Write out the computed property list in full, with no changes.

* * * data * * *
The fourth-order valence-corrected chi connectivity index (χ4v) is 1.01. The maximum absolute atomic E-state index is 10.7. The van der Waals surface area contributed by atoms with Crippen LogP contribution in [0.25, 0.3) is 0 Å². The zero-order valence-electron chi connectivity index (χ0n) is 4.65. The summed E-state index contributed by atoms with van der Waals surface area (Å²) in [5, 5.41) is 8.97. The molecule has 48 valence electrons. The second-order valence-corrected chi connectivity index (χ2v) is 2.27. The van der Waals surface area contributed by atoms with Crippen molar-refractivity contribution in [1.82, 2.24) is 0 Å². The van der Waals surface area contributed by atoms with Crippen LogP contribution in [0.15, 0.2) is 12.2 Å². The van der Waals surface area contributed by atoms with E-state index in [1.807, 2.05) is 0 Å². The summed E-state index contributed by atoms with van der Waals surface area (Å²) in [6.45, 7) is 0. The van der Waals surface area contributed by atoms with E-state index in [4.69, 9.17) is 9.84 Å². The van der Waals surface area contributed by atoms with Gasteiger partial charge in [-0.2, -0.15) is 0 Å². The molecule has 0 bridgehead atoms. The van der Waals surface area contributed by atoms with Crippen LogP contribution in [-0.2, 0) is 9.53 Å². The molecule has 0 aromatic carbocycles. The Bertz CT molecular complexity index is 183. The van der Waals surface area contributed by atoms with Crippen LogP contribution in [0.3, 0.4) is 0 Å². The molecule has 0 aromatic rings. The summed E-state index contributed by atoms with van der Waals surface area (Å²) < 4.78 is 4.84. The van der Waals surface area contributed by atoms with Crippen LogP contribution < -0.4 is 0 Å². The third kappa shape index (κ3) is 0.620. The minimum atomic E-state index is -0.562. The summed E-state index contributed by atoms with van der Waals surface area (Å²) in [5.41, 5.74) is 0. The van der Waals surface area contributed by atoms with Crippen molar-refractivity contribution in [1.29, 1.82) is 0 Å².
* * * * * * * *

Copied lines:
The fourth-order valence-corrected chi connectivity index (χ4v) is 1.01. The maximum absolute atomic E-state index is 10.7. The van der Waals surface area contributed by atoms with Crippen LogP contribution in [0.25, 0.3) is 0 Å². The zero-order valence-electron chi connectivity index (χ0n) is 4.65. The summed E-state index contributed by atoms with van der Waals surface area (Å²) in [5, 5.41) is 8.97. The molecule has 48 valence electrons. The second-order valence-corrected chi connectivity index (χ2v) is 2.27. The van der Waals surface area contributed by atoms with Crippen molar-refractivity contribution in [1.82, 2.24) is 0 Å². The van der Waals surface area contributed by atoms with Crippen LogP contribution in [0.15, 0.2) is 12.2 Å². The van der Waals surface area contributed by atoms with E-state index in [1.807, 2.05) is 0 Å². The summed E-state index contributed by atoms with van der Waals surface area (Å²) in [6.45, 7) is 0. The van der Waals surface area contributed by atoms with E-state index in [4.69, 9.17) is 9.84 Å². The van der Waals surface area contributed by atoms with Gasteiger partial charge in [-0.2, -0.15) is 0 Å². The molecule has 0 bridgehead atoms. The van der Waals surface area contributed by atoms with Crippen LogP contribution in [-0.2, 0) is 9.53 Å². The molecule has 0 aromatic carbocycles. The Bertz CT molecular complexity index is 183. The van der Waals surface area contributed by atoms with Crippen LogP contribution in [0.3, 0.4) is 0 Å². The molecule has 0 aromatic rings. The summed E-state index contributed by atoms with van der Waals surface area (Å²) < 4.78 is 4.84. The van der Waals surface area contributed by atoms with Crippen LogP contribution < -0.4 is 0 Å². The third kappa shape index (κ3) is 0.620. The minimum atomic E-state index is -0.562. The summed E-state index contributed by atoms with van der Waals surface area (Å²) in [5.41, 5.74) is 0. The van der Waals surface area contributed by atoms with Crippen molar-refractivity contribution in [1.29, 1.82) is 0 Å².